The year is 1870. Ulysses S. Grant is president. Emerging from our Civil War, the Department of Justice is established with a founding charge to protect the civil rights of black Americans. 2020 is the Department’s sesquicentennial.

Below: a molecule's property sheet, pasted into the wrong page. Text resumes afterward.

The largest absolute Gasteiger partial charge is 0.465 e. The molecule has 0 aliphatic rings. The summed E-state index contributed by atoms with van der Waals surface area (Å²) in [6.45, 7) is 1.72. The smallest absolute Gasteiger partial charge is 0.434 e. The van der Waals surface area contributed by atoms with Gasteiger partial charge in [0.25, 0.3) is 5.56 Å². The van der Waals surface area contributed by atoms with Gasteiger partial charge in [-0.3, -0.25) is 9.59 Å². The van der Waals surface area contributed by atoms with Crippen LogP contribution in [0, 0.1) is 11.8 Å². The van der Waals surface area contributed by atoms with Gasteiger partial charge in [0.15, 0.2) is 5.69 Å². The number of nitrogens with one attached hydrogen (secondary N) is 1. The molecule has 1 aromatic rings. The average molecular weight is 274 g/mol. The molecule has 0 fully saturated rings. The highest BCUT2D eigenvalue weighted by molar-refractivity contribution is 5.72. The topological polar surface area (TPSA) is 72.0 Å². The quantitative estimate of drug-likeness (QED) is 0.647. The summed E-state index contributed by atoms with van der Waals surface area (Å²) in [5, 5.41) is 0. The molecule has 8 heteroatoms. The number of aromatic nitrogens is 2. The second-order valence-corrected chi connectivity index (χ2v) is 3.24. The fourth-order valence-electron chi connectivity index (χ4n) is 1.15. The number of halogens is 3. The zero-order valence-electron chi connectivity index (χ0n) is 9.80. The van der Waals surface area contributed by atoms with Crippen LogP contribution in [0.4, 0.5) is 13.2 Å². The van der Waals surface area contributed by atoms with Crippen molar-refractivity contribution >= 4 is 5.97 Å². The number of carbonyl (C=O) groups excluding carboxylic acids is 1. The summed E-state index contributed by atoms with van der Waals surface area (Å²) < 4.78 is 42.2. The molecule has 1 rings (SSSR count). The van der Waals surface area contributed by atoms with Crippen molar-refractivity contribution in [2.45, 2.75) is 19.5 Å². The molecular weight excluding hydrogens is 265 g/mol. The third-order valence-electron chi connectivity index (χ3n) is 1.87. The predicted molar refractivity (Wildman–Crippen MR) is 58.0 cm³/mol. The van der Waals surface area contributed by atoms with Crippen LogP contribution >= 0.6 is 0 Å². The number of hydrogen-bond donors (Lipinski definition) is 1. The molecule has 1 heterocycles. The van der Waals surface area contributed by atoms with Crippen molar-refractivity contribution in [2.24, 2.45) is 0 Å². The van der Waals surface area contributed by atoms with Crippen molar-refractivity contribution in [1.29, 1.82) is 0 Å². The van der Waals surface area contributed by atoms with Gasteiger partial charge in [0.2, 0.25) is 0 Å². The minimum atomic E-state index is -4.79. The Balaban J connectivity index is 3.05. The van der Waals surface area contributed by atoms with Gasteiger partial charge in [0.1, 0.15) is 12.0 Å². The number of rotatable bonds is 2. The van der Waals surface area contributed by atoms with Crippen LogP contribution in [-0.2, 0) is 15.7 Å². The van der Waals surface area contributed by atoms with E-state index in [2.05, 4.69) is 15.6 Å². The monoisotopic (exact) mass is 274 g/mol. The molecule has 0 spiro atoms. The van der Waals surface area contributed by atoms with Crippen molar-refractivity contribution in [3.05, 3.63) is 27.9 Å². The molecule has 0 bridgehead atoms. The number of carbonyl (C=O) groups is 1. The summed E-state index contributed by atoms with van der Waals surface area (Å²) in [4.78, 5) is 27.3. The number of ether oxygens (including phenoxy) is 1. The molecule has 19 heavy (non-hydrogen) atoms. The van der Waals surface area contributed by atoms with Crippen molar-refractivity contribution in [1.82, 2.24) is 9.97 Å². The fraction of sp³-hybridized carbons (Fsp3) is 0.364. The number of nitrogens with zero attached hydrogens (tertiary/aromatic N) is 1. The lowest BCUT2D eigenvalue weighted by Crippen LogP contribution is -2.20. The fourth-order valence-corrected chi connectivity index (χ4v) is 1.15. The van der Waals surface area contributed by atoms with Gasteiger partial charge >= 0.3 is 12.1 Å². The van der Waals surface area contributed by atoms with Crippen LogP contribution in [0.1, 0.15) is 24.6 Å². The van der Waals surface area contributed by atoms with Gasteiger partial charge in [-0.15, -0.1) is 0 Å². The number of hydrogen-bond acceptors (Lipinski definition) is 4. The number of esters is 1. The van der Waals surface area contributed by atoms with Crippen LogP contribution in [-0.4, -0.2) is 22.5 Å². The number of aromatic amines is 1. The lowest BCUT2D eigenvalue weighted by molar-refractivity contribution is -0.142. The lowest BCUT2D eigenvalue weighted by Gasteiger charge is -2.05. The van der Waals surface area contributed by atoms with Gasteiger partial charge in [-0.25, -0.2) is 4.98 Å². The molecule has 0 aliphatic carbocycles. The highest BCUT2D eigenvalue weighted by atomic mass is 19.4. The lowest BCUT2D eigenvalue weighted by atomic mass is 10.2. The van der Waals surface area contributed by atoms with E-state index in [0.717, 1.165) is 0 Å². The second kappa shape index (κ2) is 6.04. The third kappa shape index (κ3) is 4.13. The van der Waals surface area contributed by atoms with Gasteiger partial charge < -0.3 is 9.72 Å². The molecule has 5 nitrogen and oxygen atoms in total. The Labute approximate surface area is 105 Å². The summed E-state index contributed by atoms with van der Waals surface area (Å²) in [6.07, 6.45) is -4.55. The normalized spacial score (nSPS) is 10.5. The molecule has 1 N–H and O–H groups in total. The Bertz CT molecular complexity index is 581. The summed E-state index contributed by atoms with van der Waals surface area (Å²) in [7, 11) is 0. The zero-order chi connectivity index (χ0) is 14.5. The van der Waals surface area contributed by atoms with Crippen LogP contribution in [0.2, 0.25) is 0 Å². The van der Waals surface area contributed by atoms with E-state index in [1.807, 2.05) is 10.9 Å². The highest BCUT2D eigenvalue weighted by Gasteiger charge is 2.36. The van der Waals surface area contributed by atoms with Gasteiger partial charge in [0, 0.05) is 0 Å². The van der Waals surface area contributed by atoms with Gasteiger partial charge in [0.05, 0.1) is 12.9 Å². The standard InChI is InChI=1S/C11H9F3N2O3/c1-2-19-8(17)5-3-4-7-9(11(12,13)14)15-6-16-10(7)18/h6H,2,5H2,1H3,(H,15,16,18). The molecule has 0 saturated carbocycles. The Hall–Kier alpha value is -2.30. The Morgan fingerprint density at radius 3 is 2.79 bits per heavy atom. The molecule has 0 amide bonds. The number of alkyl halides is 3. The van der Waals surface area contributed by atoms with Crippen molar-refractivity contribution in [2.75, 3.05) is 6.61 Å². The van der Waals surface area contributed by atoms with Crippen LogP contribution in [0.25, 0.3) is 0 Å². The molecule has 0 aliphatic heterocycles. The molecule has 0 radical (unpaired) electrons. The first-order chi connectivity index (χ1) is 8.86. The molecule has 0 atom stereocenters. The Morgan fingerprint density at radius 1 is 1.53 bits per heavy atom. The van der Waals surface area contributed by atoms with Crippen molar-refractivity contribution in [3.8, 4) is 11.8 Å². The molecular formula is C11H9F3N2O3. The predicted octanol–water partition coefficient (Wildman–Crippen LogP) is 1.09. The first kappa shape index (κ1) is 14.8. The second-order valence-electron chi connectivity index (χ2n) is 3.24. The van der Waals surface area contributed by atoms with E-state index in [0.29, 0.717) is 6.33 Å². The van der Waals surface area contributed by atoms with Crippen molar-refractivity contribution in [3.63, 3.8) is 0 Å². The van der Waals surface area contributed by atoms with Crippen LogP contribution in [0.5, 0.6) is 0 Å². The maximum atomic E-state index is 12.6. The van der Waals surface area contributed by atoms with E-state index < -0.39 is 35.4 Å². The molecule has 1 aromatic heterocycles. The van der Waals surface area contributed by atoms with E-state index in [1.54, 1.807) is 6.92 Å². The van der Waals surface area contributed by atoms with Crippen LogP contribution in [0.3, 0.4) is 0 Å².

“The theme of this year’s [Black History Month] observance, ‘African Americans and the Vote’”—the President’s Proclamation reminds us—coincides with [another] 150-year anniversary: the ratification of the 15th Amendment.” The Fifteenth Amendment provides that “The right of citizens to vote shall not be denied or abridged by the United States or by any State on account of race, color, or previous condition of servitude.” From its inception, the Justice Department set out to make the promise of the Thirteenth, Fourteenth, and Fifteenth Amendments a reality by, among other things, enforcing the Civil Rights Act of 1871, commonly, known as the “Anti‑Klan Act.” With citizenship and the vote, came the entry of blacks into the Congress—two black Senators representing Mississippi and black representatives from Alabama, Florida, Georgia, Louisiana, Mississippi, North Carolina, Texas, and Virginia.